The lives of two lovelorn spouses from separate marriages, a registered sex offender, and a disgraced ex-police officer intersect as they struggle to resist their vulnerabilities and temptations in suburban Connecticut.
With a job traveling around the country firing people, Ryan Bingham enjoys his life living out of a suitcase, but finds that lifestyle threatened by the presence of a new hire and a potential love interest.
A Mumbai teen who grew up in the slums, becomes a contestant on the Indian version of "Who Wants To Be A Millionaire?" He is arrested under suspicion of cheating, and while being interrogated, events from his life history are shown which explain why he knows the answers.
A young man lingers in the family home of his fiancee, after her accidental death. While grieving along with her parents and drawn into legal issues presented by a district attorney seeking justice for the family, he finds himself falling in love with another woman, against his own best intentions. Written by
Eileen Peterson, unit publicist
When Jake Gyllenhaal and Dustin Hoffman are sitting on the park bench talking, the scene is actually two locations. When you see them from the front, that is in Marblehead, Massachusetts. When you see them from behind, you're seeing Gloucester, Massachusetts (where The Perfect Storm (2000) was filmed). You can see evidence of the two locations in the bench they are sitting on - the numbers and thickness of the slates change at the different points of view. See more »
The jukebox in the bar could not have played "Moonlight Mile" by The Rolling Stones. That song was never released on a single. See more »
Everybody Is a Star
Written by Sly Stone (as Sylvester Stewart)
Published by Warner-Tamerlane Publishing Corp., o/b/o Mijac Music (BMI)
Performed by Sly and the Family Stone
Courtesy of Epic Records
By Arrangement with Sony Music Licensing See more »
This is a very well acted movie that deals with a sudden loss in a family in a better way than I would expect. The movie avoids the usual clichés and through some very strong performances shows us how it could really be. The dead person is the daughter of Ben (Dustin Hoffman) and Jojo (Susan Sarandon), her fiancé named Joe (Jake Gyllenhaal) is now living with them. The girl was murdered, simply because she was in the wrong place at the wrong time. Now Ben and Joe go into business together and the all try to live on in their own ways. Joe befriends a girl named Bertie Knox (Ellen Pompeo) who also has lost someone.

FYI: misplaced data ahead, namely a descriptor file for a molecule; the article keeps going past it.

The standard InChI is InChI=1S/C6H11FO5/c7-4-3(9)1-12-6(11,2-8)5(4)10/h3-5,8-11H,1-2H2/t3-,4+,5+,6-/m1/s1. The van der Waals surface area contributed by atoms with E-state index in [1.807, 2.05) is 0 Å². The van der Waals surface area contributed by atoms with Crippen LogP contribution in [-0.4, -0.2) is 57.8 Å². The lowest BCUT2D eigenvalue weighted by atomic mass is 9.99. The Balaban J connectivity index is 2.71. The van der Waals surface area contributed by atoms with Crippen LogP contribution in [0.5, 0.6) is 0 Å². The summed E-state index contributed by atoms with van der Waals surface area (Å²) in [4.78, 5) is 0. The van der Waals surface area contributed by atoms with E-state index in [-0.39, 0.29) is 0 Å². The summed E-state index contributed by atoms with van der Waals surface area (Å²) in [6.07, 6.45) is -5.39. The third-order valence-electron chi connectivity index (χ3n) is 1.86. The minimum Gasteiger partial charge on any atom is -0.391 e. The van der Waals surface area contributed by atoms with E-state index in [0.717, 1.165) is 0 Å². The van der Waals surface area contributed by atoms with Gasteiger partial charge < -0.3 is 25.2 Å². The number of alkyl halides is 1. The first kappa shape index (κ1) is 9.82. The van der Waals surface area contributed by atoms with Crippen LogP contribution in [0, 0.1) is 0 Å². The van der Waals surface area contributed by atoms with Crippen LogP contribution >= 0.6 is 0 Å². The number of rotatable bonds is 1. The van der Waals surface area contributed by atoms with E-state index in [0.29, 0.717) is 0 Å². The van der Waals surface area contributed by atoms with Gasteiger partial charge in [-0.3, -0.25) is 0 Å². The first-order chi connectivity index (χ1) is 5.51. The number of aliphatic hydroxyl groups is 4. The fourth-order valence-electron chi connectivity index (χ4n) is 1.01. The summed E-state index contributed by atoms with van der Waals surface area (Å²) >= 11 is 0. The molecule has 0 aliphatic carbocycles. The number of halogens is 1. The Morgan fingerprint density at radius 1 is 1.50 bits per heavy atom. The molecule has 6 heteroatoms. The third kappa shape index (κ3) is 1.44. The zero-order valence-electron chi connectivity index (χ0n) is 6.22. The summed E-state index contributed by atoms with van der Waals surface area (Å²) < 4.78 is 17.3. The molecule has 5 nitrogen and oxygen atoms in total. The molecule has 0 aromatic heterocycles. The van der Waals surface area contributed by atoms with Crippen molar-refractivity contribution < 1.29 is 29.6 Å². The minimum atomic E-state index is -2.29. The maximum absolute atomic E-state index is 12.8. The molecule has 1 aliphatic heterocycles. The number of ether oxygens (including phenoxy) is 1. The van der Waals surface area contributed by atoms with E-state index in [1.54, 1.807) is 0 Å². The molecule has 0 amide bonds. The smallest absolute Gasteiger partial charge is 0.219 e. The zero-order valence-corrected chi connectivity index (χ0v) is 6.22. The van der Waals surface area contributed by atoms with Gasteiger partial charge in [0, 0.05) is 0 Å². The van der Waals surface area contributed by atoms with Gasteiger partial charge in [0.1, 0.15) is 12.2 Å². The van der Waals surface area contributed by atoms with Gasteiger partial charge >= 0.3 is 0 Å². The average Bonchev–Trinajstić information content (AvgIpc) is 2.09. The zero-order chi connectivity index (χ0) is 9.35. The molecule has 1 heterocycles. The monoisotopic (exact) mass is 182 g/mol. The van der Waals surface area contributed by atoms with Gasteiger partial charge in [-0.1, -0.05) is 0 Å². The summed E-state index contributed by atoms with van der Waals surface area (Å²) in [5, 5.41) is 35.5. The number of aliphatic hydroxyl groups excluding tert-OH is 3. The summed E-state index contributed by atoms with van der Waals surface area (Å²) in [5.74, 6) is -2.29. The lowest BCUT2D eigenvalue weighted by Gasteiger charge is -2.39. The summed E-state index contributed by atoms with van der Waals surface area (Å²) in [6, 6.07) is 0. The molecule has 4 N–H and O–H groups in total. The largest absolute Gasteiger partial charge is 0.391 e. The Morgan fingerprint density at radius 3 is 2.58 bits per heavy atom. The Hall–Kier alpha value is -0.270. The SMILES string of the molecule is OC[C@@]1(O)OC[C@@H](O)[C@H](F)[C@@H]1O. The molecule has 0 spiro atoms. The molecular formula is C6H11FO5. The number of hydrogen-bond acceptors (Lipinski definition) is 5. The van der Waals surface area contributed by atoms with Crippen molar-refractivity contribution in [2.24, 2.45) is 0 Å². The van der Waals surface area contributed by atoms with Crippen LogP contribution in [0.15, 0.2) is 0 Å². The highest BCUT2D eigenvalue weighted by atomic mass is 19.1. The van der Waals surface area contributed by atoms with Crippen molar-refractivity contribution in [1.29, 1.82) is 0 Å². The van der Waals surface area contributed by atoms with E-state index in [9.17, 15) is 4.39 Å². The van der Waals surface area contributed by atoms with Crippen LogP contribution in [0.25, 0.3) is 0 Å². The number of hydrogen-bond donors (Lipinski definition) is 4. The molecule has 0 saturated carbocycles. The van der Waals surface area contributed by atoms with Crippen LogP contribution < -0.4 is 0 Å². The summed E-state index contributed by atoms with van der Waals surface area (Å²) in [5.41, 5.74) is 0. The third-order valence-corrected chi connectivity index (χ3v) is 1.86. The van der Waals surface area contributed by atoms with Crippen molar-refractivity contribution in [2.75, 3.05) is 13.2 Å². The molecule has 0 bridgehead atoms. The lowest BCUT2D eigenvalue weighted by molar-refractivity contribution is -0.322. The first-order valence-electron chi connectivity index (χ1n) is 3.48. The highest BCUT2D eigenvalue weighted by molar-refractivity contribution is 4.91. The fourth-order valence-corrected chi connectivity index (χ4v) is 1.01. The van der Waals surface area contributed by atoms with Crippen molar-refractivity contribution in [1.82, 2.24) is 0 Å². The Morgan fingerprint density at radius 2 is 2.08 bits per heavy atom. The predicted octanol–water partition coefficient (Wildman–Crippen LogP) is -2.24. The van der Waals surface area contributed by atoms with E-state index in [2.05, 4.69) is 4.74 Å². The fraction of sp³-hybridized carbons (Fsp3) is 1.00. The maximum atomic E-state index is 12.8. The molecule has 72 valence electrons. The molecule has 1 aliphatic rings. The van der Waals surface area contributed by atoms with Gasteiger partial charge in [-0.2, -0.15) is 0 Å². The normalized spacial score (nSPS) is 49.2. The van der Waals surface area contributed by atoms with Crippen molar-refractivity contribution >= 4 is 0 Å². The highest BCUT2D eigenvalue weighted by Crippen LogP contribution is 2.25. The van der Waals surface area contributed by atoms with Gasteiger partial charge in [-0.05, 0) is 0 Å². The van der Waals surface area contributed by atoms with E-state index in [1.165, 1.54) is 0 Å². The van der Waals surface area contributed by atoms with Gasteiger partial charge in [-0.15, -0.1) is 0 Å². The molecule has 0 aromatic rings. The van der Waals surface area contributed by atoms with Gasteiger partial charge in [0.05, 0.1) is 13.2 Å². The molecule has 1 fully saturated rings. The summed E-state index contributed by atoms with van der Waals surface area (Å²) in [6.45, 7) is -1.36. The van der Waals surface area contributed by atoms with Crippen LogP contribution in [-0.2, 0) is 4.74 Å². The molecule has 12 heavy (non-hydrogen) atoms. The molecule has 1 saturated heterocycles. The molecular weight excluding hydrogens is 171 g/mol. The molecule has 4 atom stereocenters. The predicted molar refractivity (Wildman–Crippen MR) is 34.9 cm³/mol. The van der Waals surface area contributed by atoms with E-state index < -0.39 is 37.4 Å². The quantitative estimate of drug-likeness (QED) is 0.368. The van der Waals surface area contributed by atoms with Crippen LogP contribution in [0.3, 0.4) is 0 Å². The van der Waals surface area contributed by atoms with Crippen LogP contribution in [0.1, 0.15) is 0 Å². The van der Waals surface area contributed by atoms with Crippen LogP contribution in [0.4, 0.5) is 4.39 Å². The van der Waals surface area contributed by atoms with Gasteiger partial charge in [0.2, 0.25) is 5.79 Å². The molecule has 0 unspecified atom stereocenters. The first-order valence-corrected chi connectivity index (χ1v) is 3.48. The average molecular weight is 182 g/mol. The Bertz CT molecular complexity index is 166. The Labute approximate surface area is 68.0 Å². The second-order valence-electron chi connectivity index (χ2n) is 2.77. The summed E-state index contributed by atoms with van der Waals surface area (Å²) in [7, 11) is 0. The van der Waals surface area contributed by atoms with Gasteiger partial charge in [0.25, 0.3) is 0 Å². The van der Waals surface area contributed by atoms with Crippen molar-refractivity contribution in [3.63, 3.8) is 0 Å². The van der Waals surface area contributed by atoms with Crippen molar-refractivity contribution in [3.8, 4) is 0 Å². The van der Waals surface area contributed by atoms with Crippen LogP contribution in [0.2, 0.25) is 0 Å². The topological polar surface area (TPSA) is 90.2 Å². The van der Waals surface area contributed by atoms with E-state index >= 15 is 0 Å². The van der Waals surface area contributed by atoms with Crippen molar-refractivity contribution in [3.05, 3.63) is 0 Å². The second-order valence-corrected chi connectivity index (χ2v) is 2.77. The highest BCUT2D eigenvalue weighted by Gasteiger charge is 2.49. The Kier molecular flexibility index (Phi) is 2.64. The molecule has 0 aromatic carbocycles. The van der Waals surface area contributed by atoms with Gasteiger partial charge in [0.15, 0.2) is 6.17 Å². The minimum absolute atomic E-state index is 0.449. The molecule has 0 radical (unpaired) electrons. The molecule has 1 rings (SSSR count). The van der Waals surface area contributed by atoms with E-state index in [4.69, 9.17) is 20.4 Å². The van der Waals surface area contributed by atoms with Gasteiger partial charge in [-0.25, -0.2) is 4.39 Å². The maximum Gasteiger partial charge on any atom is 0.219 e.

Like I said the subject is handled in a very good way. May be the movie makes some easy choices, especially near the end, but the acting is so good and real here that the movie is easily forgiven. Gyllenhaal plays the same kind of part as he did in 'Donnie Darko' and 'The Good Girl', not the most happy one. He has the best single scene, although overall veterans Hoffman and Sarandon are as good as he is. The best thing though is Ellen Pompeo. Her character has a certain sweetness and nice way of dealing with things and Pompeo finds the perfect note for playing this part. See it for the acting and you will find a lot more.
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